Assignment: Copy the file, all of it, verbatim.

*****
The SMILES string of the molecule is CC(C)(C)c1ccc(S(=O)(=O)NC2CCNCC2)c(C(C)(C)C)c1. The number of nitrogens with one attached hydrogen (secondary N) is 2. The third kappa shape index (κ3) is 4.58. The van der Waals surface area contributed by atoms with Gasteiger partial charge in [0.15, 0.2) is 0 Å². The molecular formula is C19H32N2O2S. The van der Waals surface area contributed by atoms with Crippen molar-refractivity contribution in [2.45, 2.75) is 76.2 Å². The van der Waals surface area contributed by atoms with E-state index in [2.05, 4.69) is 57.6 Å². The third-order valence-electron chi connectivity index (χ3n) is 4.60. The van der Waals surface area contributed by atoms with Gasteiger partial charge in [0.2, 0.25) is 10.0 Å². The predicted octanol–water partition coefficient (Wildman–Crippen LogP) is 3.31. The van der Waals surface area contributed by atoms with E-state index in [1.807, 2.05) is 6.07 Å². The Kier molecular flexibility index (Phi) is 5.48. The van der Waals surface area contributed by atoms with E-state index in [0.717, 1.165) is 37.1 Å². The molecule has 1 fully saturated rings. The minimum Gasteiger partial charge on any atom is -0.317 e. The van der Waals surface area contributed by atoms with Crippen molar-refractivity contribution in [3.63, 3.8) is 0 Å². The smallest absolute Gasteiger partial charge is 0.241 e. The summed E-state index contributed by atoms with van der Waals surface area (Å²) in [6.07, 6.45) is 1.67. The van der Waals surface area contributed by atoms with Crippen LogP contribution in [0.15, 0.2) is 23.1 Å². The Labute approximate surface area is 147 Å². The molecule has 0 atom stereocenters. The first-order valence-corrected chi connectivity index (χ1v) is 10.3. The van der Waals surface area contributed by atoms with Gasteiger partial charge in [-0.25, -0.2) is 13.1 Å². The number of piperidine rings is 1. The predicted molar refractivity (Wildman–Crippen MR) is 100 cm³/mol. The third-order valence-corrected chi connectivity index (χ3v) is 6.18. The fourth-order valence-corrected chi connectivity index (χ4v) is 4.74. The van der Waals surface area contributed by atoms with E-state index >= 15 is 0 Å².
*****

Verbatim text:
The SMILES string of the molecule is CC(C)(C)c1ccc(S(=O)(=O)NC2CCNCC2)c(C(C)(C)C)c1. The number of nitrogens with one attached hydrogen (secondary N) is 2. The third kappa shape index (κ3) is 4.58. The van der Waals surface area contributed by atoms with Gasteiger partial charge in [0.15, 0.2) is 0 Å². The molecular formula is C19H32N2O2S. The van der Waals surface area contributed by atoms with Crippen molar-refractivity contribution in [2.45, 2.75) is 76.2 Å². The van der Waals surface area contributed by atoms with E-state index in [2.05, 4.69) is 57.6 Å². The third-order valence-electron chi connectivity index (χ3n) is 4.60. The van der Waals surface area contributed by atoms with Gasteiger partial charge in [0.2, 0.25) is 10.0 Å². The predicted octanol–water partition coefficient (Wildman–Crippen LogP) is 3.31. The van der Waals surface area contributed by atoms with E-state index in [1.807, 2.05) is 6.07 Å². The Kier molecular flexibility index (Phi) is 5.48. The van der Waals surface area contributed by atoms with E-state index in [0.717, 1.165) is 37.1 Å². The molecule has 1 fully saturated rings. The minimum Gasteiger partial charge on any atom is -0.317 e. The van der Waals surface area contributed by atoms with Crippen molar-refractivity contribution in [3.63, 3.8) is 0 Å². The smallest absolute Gasteiger partial charge is 0.241 e. The summed E-state index contributed by atoms with van der Waals surface area (Å²) in [6.07, 6.45) is 1.67. The van der Waals surface area contributed by atoms with Crippen LogP contribution in [0.15, 0.2) is 23.1 Å². The Labute approximate surface area is 147 Å². The molecule has 0 atom stereocenters. The first-order valence-corrected chi connectivity index (χ1v) is 10.3. The van der Waals surface area contributed by atoms with Gasteiger partial charge in [-0.25, -0.2) is 13.1 Å². The number of piperidine rings is 1. The predicted molar refractivity (Wildman–Crippen MR) is 100 cm³/mol. The third-order valence-corrected chi connectivity index (χ3v) is 6.18. The fourth-order valence-corrected chi connectivity index (χ4v) is 4.74. The van der Waals surface area contributed by atoms with E-state index >= 15 is 0 Å².